THE COMPOSITE NATURE OF INTERLANGUAGE AS A DEVELOPING SYSTEM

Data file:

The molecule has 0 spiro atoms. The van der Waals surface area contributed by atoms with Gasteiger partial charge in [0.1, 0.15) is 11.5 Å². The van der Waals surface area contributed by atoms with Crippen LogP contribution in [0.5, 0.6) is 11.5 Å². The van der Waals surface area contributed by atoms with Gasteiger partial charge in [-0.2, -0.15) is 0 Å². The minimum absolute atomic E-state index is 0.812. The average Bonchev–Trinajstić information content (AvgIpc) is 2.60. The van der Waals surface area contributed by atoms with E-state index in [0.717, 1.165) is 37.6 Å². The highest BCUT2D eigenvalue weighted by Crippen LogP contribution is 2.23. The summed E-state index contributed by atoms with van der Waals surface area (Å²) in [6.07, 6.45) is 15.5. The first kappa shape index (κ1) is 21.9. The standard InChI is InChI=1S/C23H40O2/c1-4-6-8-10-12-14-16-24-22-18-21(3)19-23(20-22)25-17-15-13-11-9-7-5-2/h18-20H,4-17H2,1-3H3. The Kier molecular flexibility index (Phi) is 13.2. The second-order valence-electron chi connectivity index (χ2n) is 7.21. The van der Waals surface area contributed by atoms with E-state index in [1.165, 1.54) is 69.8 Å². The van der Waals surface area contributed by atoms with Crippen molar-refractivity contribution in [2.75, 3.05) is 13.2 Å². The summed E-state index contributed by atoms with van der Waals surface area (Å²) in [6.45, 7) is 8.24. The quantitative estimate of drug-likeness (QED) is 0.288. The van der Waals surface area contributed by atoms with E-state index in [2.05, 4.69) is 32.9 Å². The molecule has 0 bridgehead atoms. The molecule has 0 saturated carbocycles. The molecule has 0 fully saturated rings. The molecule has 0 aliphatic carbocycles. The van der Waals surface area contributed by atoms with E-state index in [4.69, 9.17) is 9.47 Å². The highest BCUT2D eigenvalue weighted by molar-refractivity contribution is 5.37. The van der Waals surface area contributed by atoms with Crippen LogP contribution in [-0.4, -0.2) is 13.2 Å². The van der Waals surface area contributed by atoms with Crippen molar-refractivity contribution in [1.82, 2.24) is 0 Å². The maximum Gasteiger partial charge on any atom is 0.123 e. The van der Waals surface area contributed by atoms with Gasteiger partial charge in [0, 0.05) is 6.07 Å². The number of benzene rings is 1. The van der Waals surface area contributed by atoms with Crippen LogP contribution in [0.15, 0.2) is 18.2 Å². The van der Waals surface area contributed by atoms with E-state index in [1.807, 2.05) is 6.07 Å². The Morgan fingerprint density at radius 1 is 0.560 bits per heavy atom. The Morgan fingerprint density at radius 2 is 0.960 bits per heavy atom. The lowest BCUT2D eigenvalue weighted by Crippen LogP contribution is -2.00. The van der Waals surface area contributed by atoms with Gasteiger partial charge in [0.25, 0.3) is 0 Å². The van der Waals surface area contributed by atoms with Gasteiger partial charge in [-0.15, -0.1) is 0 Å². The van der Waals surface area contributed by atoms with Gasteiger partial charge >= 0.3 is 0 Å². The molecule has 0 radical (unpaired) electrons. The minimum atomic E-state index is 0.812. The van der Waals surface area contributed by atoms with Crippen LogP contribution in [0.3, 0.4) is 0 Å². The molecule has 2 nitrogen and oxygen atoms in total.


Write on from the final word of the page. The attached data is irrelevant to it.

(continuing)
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This paper explores the nature of interlanguage (IL) as a developing system with a focus on the abstract lexical structure underlying IL construction. The developing system of IL is assumed to be 'composite' in that in second language acquisition (SLA) several linguistic systems are in contact, each of which may contribute different amounts to the developing system. The lexical structure is assumed to be 'abstract' in that the mental lexicon contains abstract elements called 'lemmas', which contain information about individual lexemes, and lemmas in the bilingual mental lexicon are language-specific and are in contact in IL production. Based on the research findings, it concludes that language transfer in IL production should be understood as lemma transfer of the learner's first language (L1) lexical structure at three abstract levels: lexical-conceptual structure, predicate-argument structure, and morphological realization patterns, and IL construction is driven by an incompletely acquired abstract lexical structure of a target language (TL) item.
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